A Prompt of One’s Own or How to Start a Story—from Ruth Perlman
A Prompt of One’s Own or How to Start a Story
- There are no rules for how to start a story.
- Suggestions, though:
Start in the middle (jump right in).
Start at the end and work backward.
Start at the beginning.
Think about what you want to write about.
- Think of a situation or an event that resonates with you. Change some of the details.
- Think of an interesting character, made up or real. Write about him/her.
- Think of a place you have been. Who lives there, who is visiting?
- Think of an issue that you care about. Who are the people who disagree with you about it? Why?
Once you have figured out what you want to write about, you are ready to begin. Tell the story. Tell the whole story. If you get to the third page and you are only halfway through, then you are writing a six-page story. If you are out of time, then at the end of page three, write “End of Part I.”
Remember the guidelines that we have talked about:
- A story is about something that happens to someone.
- It’s better to show than tell.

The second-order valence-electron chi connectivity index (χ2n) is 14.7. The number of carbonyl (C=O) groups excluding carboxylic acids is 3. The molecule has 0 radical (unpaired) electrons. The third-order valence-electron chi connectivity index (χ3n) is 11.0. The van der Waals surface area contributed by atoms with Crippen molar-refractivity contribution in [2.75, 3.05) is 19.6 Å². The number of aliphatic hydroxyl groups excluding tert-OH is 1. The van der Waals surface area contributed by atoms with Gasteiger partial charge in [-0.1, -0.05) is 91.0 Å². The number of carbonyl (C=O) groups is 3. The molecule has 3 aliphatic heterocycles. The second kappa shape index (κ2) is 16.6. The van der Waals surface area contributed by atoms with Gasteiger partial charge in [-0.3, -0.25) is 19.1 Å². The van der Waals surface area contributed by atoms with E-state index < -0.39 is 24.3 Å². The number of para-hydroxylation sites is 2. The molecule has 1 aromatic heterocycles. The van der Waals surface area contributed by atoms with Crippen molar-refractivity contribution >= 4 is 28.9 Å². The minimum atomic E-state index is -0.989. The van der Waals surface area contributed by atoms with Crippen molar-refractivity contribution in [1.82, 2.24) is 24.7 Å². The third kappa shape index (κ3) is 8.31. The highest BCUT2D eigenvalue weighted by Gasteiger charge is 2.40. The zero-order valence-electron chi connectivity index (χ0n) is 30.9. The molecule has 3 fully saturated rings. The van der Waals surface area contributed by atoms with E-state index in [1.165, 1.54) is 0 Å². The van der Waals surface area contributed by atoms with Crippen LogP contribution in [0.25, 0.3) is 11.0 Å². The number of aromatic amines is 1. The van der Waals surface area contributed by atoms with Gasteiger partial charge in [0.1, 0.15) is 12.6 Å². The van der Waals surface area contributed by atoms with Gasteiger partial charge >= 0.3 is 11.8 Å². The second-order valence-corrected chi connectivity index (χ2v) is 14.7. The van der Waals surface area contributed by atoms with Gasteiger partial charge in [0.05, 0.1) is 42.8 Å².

- Vivid writing includes details that make the characters or incidents come alive.
- Great writing evokes an emotional reaction. What reaction do you want? Make that happen by creating characters your readers will care about.
April 24th is our last class before the break. For next class, start your longer story, using your own prompt. Send it to me in a Word document by end of day on the 23rd. Don’t put your name on the doc. (I’ll know who sent it to me, but that’s okay.) On Monday night, I will email all the story starts. Then on Tuesday, we’ll discuss and see if we can identify the authors.
I’ll be back from Spain in time to meet on May 22nd. Hope to see lots of long, juicy stories! At that point we can discuss whether you’d like to have a reading in early June and when we should break for the summer (doesn’t that word sound exciting!)
It’s a pleasure to meet with all of you and read your stories. Great work you guys!